Where’s the fun? Where’s the imagination? Where’s Zendaya?
I was left with questions, as well as reasons to dislike “Spider-Man: Far From Home,” after watching the latest movie in the Marvel Cinematic Universe.
The MCU has been built in phases, with multiple movies in each, and Spidey’s movie is meant to be the last one in Phase 3, which seems unfair following the brilliance of “Avengers: Endgame” — which felt like an ending.
There are dates reserved for Marvel movies in May and November 2020, but not even the titles have been revealed, so this movie has to tide fans over for the next 10 months.
Unfortunately, this is far from Marvel’s best. Here are 10 takeaways from “Spider-Man: Far From Home.”
1. We get off to a good start
A creative opening lets us know that we are living in a post-“Endgame” world. It acknowledges the losses suffered there, and it provides some interesting information about “the blip,” as it refers to the time period in which half the population of Earth vanished and then reappeared between the last two “Avengers” movies. A fun high school intro, a Whitney Houston classic played over it, and we’re off to a promising start.
2. Tom Holland works as Peter Parker/Spider-Man
Tom Holland is a talent. He’s 23, but he passes easily for a teen. He can pull off gravitas, and he can pull off comedy. So the idea that he’s a 16-year-old overwhelmed by losing his mentor and who just wants to be a Brooklyn teen and kiss a girl and go to Europe with his school group feels fresh.
3. What kind of movie is this?
The trouble is that he can’t get away from his superhero responsibilities, and as the film takes our “friendly neighborhood Spider-Man” out of the neighborhood, he’s pulled in different directions. With Nick Fury (Samuel L. Jackson) directing him, it feels less like a true “Spider-Man” movie and more like a post-“Avengers” closure movie. But it’s also meant to be a stepping stone to a next phase. It even gets a bit political. It’s all over the place.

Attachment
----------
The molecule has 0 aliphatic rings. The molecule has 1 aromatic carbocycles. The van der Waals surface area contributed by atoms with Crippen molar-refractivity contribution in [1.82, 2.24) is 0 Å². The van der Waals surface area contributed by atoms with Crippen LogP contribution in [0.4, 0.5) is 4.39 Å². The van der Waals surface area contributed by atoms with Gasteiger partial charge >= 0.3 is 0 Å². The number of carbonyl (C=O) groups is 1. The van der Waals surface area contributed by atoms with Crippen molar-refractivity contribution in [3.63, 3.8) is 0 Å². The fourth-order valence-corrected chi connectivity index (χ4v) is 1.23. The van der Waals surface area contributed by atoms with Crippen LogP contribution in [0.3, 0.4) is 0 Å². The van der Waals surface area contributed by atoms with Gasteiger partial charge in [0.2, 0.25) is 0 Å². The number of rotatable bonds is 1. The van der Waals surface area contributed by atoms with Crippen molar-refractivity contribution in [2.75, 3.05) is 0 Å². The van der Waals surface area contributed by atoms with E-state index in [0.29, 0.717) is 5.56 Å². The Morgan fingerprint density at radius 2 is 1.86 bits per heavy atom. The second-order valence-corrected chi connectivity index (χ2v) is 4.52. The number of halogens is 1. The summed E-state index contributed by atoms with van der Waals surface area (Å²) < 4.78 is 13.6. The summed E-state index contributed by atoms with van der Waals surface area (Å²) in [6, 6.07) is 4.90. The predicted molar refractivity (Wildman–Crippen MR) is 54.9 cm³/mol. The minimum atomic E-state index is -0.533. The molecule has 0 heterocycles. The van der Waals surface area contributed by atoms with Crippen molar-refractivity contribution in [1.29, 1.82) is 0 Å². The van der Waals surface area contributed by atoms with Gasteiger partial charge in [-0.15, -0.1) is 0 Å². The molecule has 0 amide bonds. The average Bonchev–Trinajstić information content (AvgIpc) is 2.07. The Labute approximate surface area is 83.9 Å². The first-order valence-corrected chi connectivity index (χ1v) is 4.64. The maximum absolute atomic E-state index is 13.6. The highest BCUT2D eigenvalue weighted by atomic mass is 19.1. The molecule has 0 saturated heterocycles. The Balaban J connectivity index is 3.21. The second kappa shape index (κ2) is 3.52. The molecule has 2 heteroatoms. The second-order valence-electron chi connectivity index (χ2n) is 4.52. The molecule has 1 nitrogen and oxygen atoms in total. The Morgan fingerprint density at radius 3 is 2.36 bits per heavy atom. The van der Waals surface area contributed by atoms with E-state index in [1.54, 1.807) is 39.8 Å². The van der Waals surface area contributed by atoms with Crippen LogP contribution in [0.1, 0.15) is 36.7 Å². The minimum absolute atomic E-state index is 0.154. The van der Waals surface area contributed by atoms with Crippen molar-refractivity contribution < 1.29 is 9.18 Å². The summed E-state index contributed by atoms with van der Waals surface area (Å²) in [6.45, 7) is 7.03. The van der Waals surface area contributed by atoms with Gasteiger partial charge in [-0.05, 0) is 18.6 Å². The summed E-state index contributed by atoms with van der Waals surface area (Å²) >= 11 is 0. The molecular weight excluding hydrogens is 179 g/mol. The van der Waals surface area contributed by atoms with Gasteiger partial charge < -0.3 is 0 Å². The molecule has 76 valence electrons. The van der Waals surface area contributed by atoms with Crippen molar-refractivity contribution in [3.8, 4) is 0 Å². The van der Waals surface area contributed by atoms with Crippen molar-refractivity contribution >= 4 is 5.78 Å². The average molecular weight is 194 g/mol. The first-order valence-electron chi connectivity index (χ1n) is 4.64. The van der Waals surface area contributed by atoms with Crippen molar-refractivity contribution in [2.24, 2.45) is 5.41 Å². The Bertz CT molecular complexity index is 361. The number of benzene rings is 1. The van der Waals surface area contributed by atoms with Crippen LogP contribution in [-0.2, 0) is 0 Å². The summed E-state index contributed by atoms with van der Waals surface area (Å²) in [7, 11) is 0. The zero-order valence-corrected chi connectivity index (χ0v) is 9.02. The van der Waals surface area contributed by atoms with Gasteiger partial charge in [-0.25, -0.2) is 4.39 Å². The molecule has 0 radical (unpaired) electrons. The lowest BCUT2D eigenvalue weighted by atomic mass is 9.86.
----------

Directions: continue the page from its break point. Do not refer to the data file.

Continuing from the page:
4. More focus needed than an ensemble
More of Peter Parker in the suit would be good, but the ensemble cast is so large that it negates that. Jacob Batalon returns as Peter’s best bud, Ned, and he’s providing more comedy, as well as gaining a “vacation girlfriend” who it feels like gets more screen-time than MJ (Zendaya as Peter’s hoped-for girlfriend) until the final 30 minutes. Also amusing is a curious relationship between Peter’s aunt (Marisa Tomei) and Happy Hogan (Jon Favreau as the Tony Stark “closure connection character”). Martin Starr is hilarious as a teacher attempting to corral the school group through Venice, Prague and London despite attacks in these cities by “Elementals” (monsters made of water and fire, for example). There’s still more plot. Too much. It’s as if the writers came up with too many ideas and threw none of them out.
5. Then there’s Jake Gyllenhaal
Jake Gyllenhaal co-stars as Mysterio, who is sold to us as a hero from an alternate Earth universe fighting the Elementals but who becomes a big part of the plot and a gaping plot hole at the same time. A plot hole dressed in garb that looks like he’s from Thor’s world but with a crystal ball full of cloudy smoke as a head. He’s ready for Halloween but not this movie.
6. Where are the other Avengers?
I know, I know, but I can’t help it: When these terrible forces threaten the planet, why is Nick Fury battling them across a continent with only Mr. Alternate-universe and a teen boy?
7. The movie’s villain is “fake news”
A focus of the movie’s theme is that of identity, which makes sense in the idea that this teen must take on more responsibility whether he’s ready or not. But even more of a focus is deception, with Spider-Man ultimately fighting against those who see the public as dopes “who will believe anything,” so the villains employ technology to use those beliefs against them and against our hero.
8. And then it really drags
The story being pulled in different directions makes for a fits-and-starts first hour leading up to an unsatisfying fake-out reveal, after which the movie slows for a long time with too little adventure or character development or comedy. It’s a slog until an exciting final 20 minutes.
9. Let Spider-Man use his brain
Peter Parker is pulled by his friends, by his aunt, by Nick Fury, by bad guys and battles. But he’s also one of the smartest teens you’ll ever meet, especially in science, and he barely gets to show that off here. But when he does, it’s a reminder of how many of the best Marvel movies have that science-is-cool concept that this movie lacks.
10. End credits: The film is most clever when it’s over
When the credits start rolling, keep your seats. There is a mid-credits scene (important to the next Spider-Man movie) and there is an end-credits scene (important to the MCU), and what they mean for the future is more interesting than the two-hour-plus movie.
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